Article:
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Re: Criteria for a good JSON RDF serialisation

From: Nathan <nathan@webr3.org>
Date: Thu, 10 Mar 2011 00:58:11 +0000
Message-ID: <4D782223.8090207@webr3.org>
To: Toby Inkster <tai@g5n.co.uk>
CC: public-rdf-wg@w3.org, semantic-web@w3.org
Hi Toby,

I'd suggest that this illustrates exactly why we should either go for a 
serialization which encourages using RDF tooling, or stick to simple 
objects, and /not/ do anything in the middle.

In the "RDF in JSON" case, well you'd just use the SPARQL query.

In the plain old data objects case, well you can do it as such:

   d = [
    { name: "nathan", homepage: "http://webr3.org/" },
    { name: "toby", homepage: "http://tobyinkster.co.uk/" }
   ];

   function get_name(d,homepage) {
    return d.filter( function(o) { return o.homepage == homepage 
}).pop().name;
   }

   get_name(d, "http://webr3.org");

That would be 1-3 lines, depending on how verbose you were.

Thanks for illustrating the point I've been trying to make [1,2] so 
clearly :)

Best,

Nathan

[1] http://lists.w3.org/Archives/Public/public-rdf-wg/2011Mar/0336.html
[2] http://lists.w3.org/Archives/Public/public-rdf-wg/2011Mar/0334.html

Toby Inkster wrote:
> Here's a simple criterion...
> 
> Let's assume we have a serialisation 's' and an object 'd' that has
> been parsed using a standard JSON parser with no special RDF knowledge,
> so it's just a structure of arrays and objects.
> 
> Now, write a function get_name(o, homepage) which, given 'd' as its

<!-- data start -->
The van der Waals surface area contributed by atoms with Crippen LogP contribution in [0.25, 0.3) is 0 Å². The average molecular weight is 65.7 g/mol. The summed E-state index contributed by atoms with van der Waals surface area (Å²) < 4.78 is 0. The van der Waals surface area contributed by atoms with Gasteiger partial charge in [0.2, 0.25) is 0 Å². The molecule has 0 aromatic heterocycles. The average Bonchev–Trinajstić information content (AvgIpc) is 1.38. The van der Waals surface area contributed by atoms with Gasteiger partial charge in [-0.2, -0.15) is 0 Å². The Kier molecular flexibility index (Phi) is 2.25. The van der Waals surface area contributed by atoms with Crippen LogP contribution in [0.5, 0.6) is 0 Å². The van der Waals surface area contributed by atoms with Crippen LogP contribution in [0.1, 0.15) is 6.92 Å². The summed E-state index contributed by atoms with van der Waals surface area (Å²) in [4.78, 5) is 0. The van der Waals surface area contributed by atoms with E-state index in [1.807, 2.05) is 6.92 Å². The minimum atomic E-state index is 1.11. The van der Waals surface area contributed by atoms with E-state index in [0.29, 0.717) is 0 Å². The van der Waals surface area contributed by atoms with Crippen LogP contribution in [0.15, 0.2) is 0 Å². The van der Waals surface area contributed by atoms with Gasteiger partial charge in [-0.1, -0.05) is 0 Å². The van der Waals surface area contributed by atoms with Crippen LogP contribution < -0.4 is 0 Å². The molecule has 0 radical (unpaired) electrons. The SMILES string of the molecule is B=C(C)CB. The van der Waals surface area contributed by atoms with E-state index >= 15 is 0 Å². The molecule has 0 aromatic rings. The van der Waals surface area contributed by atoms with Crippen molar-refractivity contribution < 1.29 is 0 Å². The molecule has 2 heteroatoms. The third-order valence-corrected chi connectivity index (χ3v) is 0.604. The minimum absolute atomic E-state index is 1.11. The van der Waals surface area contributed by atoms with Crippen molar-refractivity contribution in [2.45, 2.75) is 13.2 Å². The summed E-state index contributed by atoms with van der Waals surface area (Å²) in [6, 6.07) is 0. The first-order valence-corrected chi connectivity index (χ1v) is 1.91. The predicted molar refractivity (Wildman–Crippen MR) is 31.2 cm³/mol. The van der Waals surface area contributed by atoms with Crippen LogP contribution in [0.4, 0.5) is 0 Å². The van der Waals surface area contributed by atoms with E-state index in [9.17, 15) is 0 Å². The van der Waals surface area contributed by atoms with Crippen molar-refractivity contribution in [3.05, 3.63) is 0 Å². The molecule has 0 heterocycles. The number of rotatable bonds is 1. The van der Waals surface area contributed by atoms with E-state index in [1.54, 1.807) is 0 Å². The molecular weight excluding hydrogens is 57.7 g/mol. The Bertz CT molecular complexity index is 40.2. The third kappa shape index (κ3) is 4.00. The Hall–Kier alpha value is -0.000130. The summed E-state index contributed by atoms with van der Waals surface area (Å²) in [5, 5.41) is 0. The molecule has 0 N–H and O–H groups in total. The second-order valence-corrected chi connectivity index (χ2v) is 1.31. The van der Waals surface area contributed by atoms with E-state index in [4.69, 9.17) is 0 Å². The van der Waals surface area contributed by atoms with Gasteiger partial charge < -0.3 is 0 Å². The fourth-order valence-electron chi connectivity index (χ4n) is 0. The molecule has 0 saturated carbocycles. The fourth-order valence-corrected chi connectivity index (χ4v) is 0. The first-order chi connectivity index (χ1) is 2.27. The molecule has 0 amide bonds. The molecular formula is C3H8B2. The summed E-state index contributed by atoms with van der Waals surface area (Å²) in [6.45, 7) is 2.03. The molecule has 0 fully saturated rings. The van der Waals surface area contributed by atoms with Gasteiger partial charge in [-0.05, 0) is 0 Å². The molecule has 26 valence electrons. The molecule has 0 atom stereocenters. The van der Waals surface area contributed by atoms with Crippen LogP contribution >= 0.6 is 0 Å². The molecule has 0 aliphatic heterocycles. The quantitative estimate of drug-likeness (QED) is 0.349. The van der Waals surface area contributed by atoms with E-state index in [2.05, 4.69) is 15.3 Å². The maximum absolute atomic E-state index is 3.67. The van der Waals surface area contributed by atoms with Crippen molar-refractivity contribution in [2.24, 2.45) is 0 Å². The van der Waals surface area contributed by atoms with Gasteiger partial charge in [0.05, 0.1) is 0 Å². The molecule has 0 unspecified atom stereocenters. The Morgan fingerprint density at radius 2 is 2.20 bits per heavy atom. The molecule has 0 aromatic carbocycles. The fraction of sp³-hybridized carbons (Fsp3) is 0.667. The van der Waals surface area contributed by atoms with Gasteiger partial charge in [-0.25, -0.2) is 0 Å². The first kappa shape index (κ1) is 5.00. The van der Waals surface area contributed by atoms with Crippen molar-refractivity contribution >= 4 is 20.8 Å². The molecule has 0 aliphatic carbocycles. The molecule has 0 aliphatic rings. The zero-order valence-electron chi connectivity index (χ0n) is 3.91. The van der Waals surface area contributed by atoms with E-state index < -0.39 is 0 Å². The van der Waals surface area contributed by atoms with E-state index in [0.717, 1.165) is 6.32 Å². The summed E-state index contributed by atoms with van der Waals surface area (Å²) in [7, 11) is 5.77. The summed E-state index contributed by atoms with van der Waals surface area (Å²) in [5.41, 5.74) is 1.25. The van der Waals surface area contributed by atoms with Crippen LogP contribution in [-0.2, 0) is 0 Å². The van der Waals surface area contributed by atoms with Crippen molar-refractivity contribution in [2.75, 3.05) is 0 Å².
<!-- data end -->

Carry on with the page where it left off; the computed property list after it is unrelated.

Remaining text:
> input data and a foaf:homepage URI, returns the foaf:name for the owner
> of the homepage. (The function is not required to perform any RDFS/OWL
> inference.)
> 
> i.e. it is asked to perform the equivalent of:
> 
> 	PREFIX foaf: <http://xmlns.com/foaf/0.1/>
> 	SELECT ?name
> 	WHERE {
> 		GRAPH ?d {
> 			?person foaf:homepage ?homepage
> 				foaf:name ?name .
> 		}
> 		FILTER(is_iri(?homepage) && is_literal(?name))
> 	}
> 	LIMIT 1
> 
> Use Javascript, pseudo-code or whatever.
> 
> Here's my example for Talis' RDF/JSON:
> 
> 	function get_name (d, homepage)
> 	{
> 	  var foaf = function (term)
> 	    { return 'http://xmlns.com/foaf/0.1/' + term; }
> 	  for (var s in d) {
> 	    var matches_homepage = false;
> 	    if (d[s][foaf('homepage')]) {
> 	      for (var i in d[s][foaf('homepage')]) {
> 	        o = d[s][foaf('homepage')][i];
> 	        if (o['value']==homepage && o['type']=='uri') {
> 	          matches_homepage = true;
> 	        }
>               }
>             }
> 	    if (matches_homepage && d[s][foaf('name')]) {
> 	      for (var i in d[s][foaf('name')]) {
> 	        o = d[s][foaf('name')][i];
> 	        if (o['type']=='literal') {
> 	          return o['value'];
> 	        }
> 	      }
> 	    }
> 	  }
> 	}
> 
> 24 lines. I think that line count is a good measure of the quality of
> the serialisation. (Low line counts being good.)
> 
> The challenge for people proposing supposedly friendly JSON
> serialisations with features like CURIEs, arbitrarily nested objects,
> heuristics, etc is to beat that line count.
> 
Received on Thursday, 10 March 2011 00:59:16 UTC

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